Mid Point
Sleeping Weather

The Return to Everland

IMG_4949Nauset Light


Sitting on the side porch this morning side by side with Mr. Pom, coffee in hand, and noticing that the cicadas have begun their mid summer whirring. I want to scold them that it is not midsummer, what with Fourth of July being only one week ago, but they go by nature's schedule, humming away the passage of the sun across the sky. It is quiet and I am racing to finish reading a book that traveled back and forth to the Cape but remained unopened.***

We returned on Friday, caravaning down I95, meeting up at Mystic for a long break while the baby got out of his car seat, ate some lunch, threw most of it on the ground for thedog, and entertained all the patrons on the Starbucks patio with his loud commentary of giggles and gibberish on everything from the dog gobbling up leftovers to his mother's stern admonishments not to feed her.



IMG_5047Our House  Inn in Chatham

I will miss  waking up to his yells from the crib to rescue him and his shy tucking in of the head when his mother carries him out of the room, sleepy-eyed, to say hello.  Our days were long and uneventful, and full. There was the flurry of meals, where we all we seemed to was nursery food: pasta with butter and cheese, grilled cheese toast, raspberries by the handful, blueberry pancakes, avocado chunks and hamburgers with ketchup.  We managed one restaurant meal out, picked for its   high noise level, which was propitious since the baby was in rare form, squealing, giggling, and chattering, delightedly finger painting with ketchup on the paper covering the tablecloth (thank goodness).  After one particularly loud baby belly laugh, the couple at the next table  leaned over and said, "We'll have what he's having."

Except for  weekend visits by my son in law, the procession of visitors were all female, a phalanx of aunts and cousins who blew bubbles, held chubby fingers yearning to walk all over the beach, help carry the indispensable baby beach equipment of umbrellas, shade tents,  thermoses of water, and tote bags full of lotions, changes of clothing, and sacks of cherries.  Our heads hit the pillows hard at night by ten at the latest and there were no late night runs to the beach to see the stars (though several dawns were witnessed). My resolve to keep to my usual Cape routine of disappearing from 7 to 9 to sit with coffee and write or paint dissolved quickly into rinsing blueberries and slicing strawberries, buttering toast triangles, and sitting in the backyard while the baby examined every single piece of gravel on the entire terrace.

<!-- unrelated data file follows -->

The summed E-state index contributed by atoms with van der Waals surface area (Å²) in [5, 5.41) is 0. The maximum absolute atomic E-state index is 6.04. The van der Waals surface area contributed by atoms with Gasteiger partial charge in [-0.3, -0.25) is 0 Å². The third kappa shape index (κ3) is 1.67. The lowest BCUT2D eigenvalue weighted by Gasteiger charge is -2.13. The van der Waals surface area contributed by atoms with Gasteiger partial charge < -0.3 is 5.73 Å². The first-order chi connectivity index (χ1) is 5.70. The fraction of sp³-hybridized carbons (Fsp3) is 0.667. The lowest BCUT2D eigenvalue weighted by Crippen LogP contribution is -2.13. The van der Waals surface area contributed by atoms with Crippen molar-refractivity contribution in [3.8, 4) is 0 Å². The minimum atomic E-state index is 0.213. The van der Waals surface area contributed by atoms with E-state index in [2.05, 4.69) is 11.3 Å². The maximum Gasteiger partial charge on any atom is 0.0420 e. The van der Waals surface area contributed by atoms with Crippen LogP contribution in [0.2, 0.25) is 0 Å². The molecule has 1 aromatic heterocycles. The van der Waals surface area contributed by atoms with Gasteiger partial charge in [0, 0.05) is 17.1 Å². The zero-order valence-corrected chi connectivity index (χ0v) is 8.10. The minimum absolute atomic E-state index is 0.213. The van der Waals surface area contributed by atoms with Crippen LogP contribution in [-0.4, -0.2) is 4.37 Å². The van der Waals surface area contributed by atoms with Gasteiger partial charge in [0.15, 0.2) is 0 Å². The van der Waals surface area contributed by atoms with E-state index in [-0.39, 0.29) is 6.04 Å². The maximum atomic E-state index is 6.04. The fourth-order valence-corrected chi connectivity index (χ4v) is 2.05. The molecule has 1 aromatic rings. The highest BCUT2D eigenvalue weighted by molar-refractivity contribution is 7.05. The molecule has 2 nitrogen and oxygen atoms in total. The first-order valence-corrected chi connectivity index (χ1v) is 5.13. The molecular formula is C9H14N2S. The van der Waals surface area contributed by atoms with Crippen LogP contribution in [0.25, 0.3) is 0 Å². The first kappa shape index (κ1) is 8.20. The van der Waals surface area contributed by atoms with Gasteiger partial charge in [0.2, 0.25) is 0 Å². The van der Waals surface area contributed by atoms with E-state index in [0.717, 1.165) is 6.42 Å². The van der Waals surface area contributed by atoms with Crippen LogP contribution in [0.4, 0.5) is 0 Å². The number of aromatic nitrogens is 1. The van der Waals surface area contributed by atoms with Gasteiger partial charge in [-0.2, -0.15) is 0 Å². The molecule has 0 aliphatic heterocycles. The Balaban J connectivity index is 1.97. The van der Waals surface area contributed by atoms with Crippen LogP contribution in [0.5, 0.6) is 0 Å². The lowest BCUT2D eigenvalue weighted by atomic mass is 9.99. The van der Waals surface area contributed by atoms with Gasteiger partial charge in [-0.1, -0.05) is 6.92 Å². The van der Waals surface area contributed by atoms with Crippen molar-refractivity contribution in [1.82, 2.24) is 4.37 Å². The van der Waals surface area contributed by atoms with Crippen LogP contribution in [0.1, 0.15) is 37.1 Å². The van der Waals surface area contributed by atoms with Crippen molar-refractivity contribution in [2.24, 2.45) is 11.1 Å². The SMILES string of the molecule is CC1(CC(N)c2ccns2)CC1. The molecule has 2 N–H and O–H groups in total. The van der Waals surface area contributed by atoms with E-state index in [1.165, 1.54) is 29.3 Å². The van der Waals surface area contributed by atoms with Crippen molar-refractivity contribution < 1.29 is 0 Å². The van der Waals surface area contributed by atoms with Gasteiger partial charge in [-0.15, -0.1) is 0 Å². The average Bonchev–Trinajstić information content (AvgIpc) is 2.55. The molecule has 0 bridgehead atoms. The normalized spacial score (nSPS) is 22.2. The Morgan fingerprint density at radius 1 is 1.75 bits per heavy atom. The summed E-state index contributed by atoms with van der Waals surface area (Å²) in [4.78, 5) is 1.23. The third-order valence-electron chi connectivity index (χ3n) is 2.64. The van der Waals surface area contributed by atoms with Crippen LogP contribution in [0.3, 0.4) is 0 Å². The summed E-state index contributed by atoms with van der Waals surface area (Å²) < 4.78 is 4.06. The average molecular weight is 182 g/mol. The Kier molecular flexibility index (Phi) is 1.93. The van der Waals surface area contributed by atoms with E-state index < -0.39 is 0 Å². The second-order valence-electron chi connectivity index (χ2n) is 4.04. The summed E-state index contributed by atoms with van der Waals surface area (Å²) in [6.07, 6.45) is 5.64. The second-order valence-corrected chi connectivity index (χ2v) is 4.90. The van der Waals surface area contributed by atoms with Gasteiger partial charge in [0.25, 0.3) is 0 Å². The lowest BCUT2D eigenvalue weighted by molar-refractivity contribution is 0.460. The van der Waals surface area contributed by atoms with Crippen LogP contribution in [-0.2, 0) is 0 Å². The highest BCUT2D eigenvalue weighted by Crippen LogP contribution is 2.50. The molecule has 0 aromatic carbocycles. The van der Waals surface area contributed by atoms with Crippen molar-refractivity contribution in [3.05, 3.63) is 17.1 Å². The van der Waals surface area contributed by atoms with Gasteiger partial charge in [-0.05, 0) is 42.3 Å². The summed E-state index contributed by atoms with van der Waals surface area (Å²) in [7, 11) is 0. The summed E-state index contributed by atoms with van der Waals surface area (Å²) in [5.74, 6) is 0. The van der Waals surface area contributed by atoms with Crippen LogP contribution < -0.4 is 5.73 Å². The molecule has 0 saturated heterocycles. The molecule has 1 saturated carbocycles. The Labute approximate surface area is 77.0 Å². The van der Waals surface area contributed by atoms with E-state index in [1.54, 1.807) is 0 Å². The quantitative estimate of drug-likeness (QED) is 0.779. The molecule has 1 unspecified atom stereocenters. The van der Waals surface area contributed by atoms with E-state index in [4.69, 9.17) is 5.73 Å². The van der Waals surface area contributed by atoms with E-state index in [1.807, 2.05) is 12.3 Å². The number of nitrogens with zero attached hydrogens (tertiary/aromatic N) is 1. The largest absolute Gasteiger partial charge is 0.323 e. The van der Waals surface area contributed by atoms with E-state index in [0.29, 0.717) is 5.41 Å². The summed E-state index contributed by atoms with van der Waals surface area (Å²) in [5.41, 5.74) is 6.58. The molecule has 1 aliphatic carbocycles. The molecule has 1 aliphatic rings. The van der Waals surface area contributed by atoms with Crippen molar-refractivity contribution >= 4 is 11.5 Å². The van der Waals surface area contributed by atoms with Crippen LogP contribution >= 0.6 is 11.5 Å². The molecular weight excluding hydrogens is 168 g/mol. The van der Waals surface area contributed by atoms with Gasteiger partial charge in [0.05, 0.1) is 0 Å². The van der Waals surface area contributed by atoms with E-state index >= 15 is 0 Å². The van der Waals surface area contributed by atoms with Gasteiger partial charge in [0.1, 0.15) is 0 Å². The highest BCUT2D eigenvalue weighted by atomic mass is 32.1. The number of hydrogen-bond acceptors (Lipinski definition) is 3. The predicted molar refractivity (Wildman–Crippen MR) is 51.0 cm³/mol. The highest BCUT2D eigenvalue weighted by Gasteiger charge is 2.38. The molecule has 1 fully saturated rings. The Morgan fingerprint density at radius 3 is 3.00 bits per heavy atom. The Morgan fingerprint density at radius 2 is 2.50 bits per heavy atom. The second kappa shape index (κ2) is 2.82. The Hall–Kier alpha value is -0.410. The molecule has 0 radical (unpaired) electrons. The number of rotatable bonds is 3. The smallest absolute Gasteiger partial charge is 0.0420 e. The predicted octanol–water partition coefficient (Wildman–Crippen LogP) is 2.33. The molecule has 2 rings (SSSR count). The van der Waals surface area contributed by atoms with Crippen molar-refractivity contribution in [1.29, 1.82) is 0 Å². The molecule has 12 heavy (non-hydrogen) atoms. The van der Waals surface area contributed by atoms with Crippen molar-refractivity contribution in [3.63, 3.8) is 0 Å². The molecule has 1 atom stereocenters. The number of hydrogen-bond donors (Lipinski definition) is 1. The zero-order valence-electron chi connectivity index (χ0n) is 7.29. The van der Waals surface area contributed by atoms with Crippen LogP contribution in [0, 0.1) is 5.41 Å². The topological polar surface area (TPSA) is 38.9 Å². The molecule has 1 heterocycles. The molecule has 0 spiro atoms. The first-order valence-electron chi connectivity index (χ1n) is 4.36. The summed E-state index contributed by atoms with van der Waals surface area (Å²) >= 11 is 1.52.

IMG_4996Rose Hips


The two weeks flew by and went slowly, were exhausting and relaxing, were close to home and far afield, at least from a baby's point of view, and were different but the same. We saw the beach from ground level up, examining sticks, shells, pebbles, and crab legs that were destined for someone's mouth. We made friends everywhere and watched the baby watch his first parade, where he was particularly mesmerized by the ambulance's flashing lights. We all stood up to go the Fourth of July fireworks until my daughter wryly noted that someone had to stay home with the sleeping child.  By the end of the two weeks, he was saying my younger daughter's name, the dog's name,  mum mum and "diddy", and maayyybbbee saying "g'ma" (at least I heard it!).

If we had stayed even a day longer,  I don't think I could have forced myself to return. The quiet slide of sunny days fragrant with sunscreen and baby smell were narcoleptic. My mind was reverting to the long, slow, local days of early motherhood. The endless hours of sitting on the floor with plastic bits and board books; the walks around the yard to discover wooly caterpillars and ant hills; and the constant stream of  cheerios and sippy cups and diaper changes. All my pants have greasy tiny handprints that no stain stick will remove. I automatically cut up people's food into tiny bits from force of habit. I sweep the floor with my eyes as I walk from room to room, on alert for large cookie crumbs or clumps of dog hair that might find their wayward way into a little mouth. 


IMG_4923                Nauset Light Beach


I just took a look at my IG feed. In the last few weeks, I haven't there isn't a pic  that doesn't feature the baby.   My hand hovers over the "send" button as I wonder if I dare to post just one more photo of something I consider adorable but know that many  do not.  So yes, it's turned into a grandma feed, as I've been cautioned.  If   I had a second, I'd discover I've lost  followers and even friends, but that's life.

IMG_4585One out of five is allowable, no?


At least that is  my life right now.  It is is amazingly and exhaustively full with work and family, and on most days  I honestly  cannot fit a hairpin into an empty second.  There is a large teepee in my small living room, baby books falling out of a basket, and a high chair taking up the space by the window that the dogs covet. There are floors to vacuum for crawling, groceries to buy, meals to cook, and work, work, work to prepare for.   Make room, make room I tell myself.  Let it all in.  Revel in the excess. I hear my  Italian grandmothers whisper in my ear, "The thin edge of the wedge is almost nigh. There's plenty of time  in the grave."


A proper post on summer reading will be coming. I have read some great books in fits and starts!